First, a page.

Journalist Seymour Hersh is to be honored with this year’s Sam Adams Award for Integrity to be presented to him at the Sam Adams Associates for Integrity in Intelligence (SAAII) award ceremony on the evening of Sept. 22 at American University.
Sam Adams Associates, who selected Hersh last month from a truly impressive roster of truth-tellers, are enthusiastic at the prospect of Sy joining the ranks of the 15 earlier awardees – from Coleen Rowley (2002) to John Kiriakou (2016). Included among those in between are other patriots: like Katharine Gun, U.K. Ambassador Craig Murray, Col. Larry Wilkerson, Julian Assange, Assistant Secretary of State Thomas Fingar, Edward Snowden, Chelsea Manning, and Bill Binney. [To learn more about previous honorees, as well as other material on whistleblowing.
SAAII confers its annual award on a member of the intelligence profession or related field who exemplifies the courage, persistence and devotion to truth of Sam Adams, a CIA analyst on Vietnam who exposed the lies of the generals in Saigon and was then silenced. Later – but too late – Sam realized he should have gone public. (Yes, during the 1960s and 1970s, more of the U.S. media was able to put the national interest first and was open to whistleblowers.)
Sam, who was a fourth cousin seven times removed of President John Adams, died prematurely at age 55, nagged by the thought that had he not let himself be diddled by the system, thousands of lives might have been saved in Indochina. His story is told in War of Numbers, published posthumously. Several of Sam’s former colleagues are included in SAAII, as well as others who hold up the experience he underwent as a lesson for those who now know that, if they wish to succeed in getting the truth out, “going through channels” normally is not only quixotic but also dangerous.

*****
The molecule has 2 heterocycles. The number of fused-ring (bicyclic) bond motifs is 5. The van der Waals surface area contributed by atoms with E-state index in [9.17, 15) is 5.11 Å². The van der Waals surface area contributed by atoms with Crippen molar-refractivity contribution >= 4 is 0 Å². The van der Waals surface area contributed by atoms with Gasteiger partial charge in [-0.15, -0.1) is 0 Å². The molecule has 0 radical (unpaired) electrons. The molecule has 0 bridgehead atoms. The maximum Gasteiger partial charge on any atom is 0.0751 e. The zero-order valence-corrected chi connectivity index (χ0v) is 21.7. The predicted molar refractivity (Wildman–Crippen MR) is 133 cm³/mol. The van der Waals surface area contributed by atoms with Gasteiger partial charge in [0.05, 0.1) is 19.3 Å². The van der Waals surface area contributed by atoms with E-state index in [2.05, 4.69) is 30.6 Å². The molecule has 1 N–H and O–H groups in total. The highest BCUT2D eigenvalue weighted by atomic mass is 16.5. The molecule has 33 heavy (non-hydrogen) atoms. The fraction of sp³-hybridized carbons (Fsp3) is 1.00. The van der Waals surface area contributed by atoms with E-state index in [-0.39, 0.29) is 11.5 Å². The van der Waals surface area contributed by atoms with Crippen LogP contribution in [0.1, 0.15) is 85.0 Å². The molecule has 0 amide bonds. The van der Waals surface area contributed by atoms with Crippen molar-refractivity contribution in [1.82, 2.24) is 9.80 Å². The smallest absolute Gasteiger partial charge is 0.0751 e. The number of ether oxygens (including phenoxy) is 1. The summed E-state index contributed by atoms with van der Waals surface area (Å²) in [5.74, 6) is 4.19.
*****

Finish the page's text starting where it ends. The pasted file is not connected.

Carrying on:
In 1967, Sam discovered that there were more than a half-million Vietnamese Communists under arms in South Vietnam – roughly twice the number that the US command in Saigon would admit to, lest the outside world learn that American generals’ claims of “progress” were bogus. Commanding general William Westmoreland had put an artificial limit on the number that Army intelligence was allowed to carry on its books.
On Aug. 22, 1967, Westmoreland’s deputy, Gen. Creighton Abrams, specifically warned the Johnson administration back in Washington that the press would have a field day if Adam’s numbers were released, and that this would weaken the war effort. In a A SECRET/EYES ONLY cable from Saigon, Abrams wrote: “We have been projecting an image of success over recent months,” and cautioned that if the higher figures became public, “all available caveats and explanations will not prevent the press from drawing an erroneous and gloomy conclusion.”
The Communist countrywide offensive during Tet (January/February 1968) made it painfully clear that the generals had been lying and that Sam Adams’s higher figures…